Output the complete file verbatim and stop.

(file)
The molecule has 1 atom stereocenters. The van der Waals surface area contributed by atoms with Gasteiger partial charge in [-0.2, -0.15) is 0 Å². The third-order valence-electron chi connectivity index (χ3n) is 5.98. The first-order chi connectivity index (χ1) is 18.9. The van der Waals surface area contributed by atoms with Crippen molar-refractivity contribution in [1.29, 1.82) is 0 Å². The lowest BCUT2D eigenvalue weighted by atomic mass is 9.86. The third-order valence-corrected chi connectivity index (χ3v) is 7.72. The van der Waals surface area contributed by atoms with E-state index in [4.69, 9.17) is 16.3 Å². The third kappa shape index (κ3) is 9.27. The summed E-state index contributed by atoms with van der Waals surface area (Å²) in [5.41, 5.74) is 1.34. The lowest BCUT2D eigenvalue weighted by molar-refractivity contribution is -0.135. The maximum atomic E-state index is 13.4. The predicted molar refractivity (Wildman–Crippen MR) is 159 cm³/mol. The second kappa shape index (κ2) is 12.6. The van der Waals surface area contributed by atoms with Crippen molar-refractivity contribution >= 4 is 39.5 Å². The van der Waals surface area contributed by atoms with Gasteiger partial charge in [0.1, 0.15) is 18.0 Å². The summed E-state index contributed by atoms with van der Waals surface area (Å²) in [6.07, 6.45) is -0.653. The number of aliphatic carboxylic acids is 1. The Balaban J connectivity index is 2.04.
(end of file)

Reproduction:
The molecule has 1 atom stereocenters. The van der Waals surface area contributed by atoms with Gasteiger partial charge in [-0.2, -0.15) is 0 Å². The third-order valence-electron chi connectivity index (χ3n) is 5.98. The first-order chi connectivity index (χ1) is 18.9. The van der Waals surface area contributed by atoms with Crippen molar-refractivity contribution in [1.29, 1.82) is 0 Å². The lowest BCUT2D eigenvalue weighted by atomic mass is 9.86. The third-order valence-corrected chi connectivity index (χ3v) is 7.72. The van der Waals surface area contributed by atoms with E-state index in [4.69, 9.17) is 16.3 Å². The third kappa shape index (κ3) is 9.27. The summed E-state index contributed by atoms with van der Waals surface area (Å²) in [5.41, 5.74) is 1.34. The lowest BCUT2D eigenvalue weighted by molar-refractivity contribution is -0.135. The maximum atomic E-state index is 13.4. The predicted molar refractivity (Wildman–Crippen MR) is 159 cm³/mol. The second kappa shape index (κ2) is 12.6. The van der Waals surface area contributed by atoms with Crippen molar-refractivity contribution >= 4 is 39.5 Å². The van der Waals surface area contributed by atoms with Gasteiger partial charge in [0.1, 0.15) is 18.0 Å². The summed E-state index contributed by atoms with van der Waals surface area (Å²) in [6.07, 6.45) is -0.653. The number of aliphatic carboxylic acids is 1. The Balaban J connectivity index is 2.04.